UMBC’s Freeman Hrabowski, who turned school into a model for producing minority scientists and engineers, to retire in 2022

Freeman A. Hrabowski III, who molded a young, undistinguished university into a national model for producing top-notch minority scientists and engineers, will retire from the presidency of University of Maryland, Baltimore County in June 2022.

His achievement in shaping the right academic culture to enable Black, Asian and Hispanic students from modest backgrounds to excel in the sciences and technology, elevated Hrabowski to a national leader in higher education.


Despite opportunities to jump to elite institutions, he remained stubbornly loyal to UMBC — committed to transforming the suburban, commuter campus into what he believes will soon be recognized as among the nation’s top research universities.

The 71-year-old will leave exactly 30 years after he became the university’s president — and long after his name became synonymous with UMBC’s rise through the ranks.


“We have made the most progress in showing the nation that we can educate a racially and ethnically diverse student body and prepare them for leadership,” he said. “We are what America wants to become.”

The university community learned of his retirement in an announcement Wednesday. In an earlier interview in his unpretentious 10th floor office, Hrabowski expressed no reservations about leaving, saying that the university is at a high point and will continue on its upward trajectory after his departure.

“We will have the largest freshman class. The research will be higher than ever. The achievements of our graduates are more visible than ever,” he said.

The campus now educates 14,000 students, up from 10,000, and includes a research park with 130 companies.

UMBC’s graduation rate is now about 70%, up from less than 52% two decades ago. Investment in new construction has increased from $118 million to $1.2 billion over the last decade of his tenure, and the school’s annual spending on research each year — though still a fraction of the Johns Hopkins University or University of Maryland, College Park — has risen to $84 million from $10 million. UMBC now boasts research centers in such areas as computing, space and atmospheric sciences, and the social sciences.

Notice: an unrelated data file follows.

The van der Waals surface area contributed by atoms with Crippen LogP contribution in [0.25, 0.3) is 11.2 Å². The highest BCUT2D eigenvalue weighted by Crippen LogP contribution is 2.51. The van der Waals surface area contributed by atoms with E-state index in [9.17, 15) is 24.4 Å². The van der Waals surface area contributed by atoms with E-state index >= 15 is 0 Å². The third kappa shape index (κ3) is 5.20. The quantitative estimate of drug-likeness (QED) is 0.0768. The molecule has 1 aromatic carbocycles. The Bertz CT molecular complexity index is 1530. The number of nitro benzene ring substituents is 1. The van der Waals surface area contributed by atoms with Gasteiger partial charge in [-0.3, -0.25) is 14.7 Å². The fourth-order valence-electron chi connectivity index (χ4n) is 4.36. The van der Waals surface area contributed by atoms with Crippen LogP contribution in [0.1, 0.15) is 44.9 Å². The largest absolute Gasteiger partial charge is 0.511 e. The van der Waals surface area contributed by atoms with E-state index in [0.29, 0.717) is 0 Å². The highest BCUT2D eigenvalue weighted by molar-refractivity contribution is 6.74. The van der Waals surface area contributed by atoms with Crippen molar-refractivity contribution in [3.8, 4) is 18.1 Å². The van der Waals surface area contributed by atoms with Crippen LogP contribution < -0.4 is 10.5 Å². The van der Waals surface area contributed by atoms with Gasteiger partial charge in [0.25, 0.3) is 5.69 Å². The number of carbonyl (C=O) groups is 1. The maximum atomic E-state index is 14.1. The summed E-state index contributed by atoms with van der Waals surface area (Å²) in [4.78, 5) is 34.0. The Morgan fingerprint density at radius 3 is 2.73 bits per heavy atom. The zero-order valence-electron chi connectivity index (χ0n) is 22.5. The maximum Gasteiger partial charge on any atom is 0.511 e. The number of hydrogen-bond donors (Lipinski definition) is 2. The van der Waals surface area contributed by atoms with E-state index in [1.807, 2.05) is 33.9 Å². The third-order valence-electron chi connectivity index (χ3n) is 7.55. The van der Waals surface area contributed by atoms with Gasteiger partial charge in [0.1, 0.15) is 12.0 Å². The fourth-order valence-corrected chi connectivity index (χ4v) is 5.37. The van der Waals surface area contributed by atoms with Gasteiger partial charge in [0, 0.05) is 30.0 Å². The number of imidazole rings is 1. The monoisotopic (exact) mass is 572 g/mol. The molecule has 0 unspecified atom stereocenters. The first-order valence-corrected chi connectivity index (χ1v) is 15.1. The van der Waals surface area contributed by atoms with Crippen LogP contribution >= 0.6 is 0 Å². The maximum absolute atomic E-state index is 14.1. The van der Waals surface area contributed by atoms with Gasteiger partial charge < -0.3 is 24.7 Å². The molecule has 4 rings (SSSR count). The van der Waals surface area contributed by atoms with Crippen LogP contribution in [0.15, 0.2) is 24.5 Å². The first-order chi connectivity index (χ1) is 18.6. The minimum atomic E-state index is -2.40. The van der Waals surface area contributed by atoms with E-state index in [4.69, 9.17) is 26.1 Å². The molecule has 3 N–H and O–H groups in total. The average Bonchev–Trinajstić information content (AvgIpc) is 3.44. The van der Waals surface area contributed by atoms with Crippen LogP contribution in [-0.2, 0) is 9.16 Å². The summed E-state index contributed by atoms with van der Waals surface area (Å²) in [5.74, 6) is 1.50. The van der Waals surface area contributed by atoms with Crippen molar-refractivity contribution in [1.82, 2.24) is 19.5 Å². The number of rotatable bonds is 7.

Between 2010 and 2019, UMBC had more Black graduates receive doctorates in the sciences and engineering — 146, according to federal government data — than any other university in the nation, eclipsing historically Black colleges and universities like Howard University and academic powerhouses like the Massachusetts Institute of Technology and Cornell University.

In the last two years, UMBC graduates have been at the forefront of pandemic research and management. Hrabowski ticked off their names: Kizzmekia Corbett, a scientist instrumental in the development of the Moderna COVID-19 vaccine, the former U.S. Surgeon General Jerome Adams, Baltimore’s health commissioner Dr. Letitia Dzirasa, a chief scientist at Moderna, and a nationally recognized Duke University neuroscientist.

“I think this COVID period showed the country just how amazing the academic program is here,” Hrabowski said.


Jay Perman, chancellor of the University of Maryland System and among the people who will have a hand in choosing a successor, said Hrabowski established an identity for the school.

“I think what he has done over these decades is position UMBC as an institution of great distinction, and yes, with this commitment to everybody gets a crack at opportunity,” Perman said.

“He has fixed it so that it ought to be easy to replace” him, said Perman, adding that he and the Regents know exactly what to look for in the next leader because the culture of the institution is very defined.

Hrabowski “sprinkled star dust on the rest of the enterprise” making Perman’s job easier, he said. “He has given us a clear description. UMBC has a clear path forward.”

Hrabowski sees it differently. He said that campus leaders, from students to faculty, have created a vision for the university that he has carried out, and so it will survive without him.

“He has been essential to so much work in higher education,” said Bridget Burns, executive director of the University Innovation Alliance, a national consortium of public research universities working on closing the achievement gap.


She called him “an inspirational voice and a moral compass” at a strong university dedicated to serving communities higher education has left out.

“It has never been about him,” Burns said. “He issues a beacon, a signal to others who want to do the work of the day.”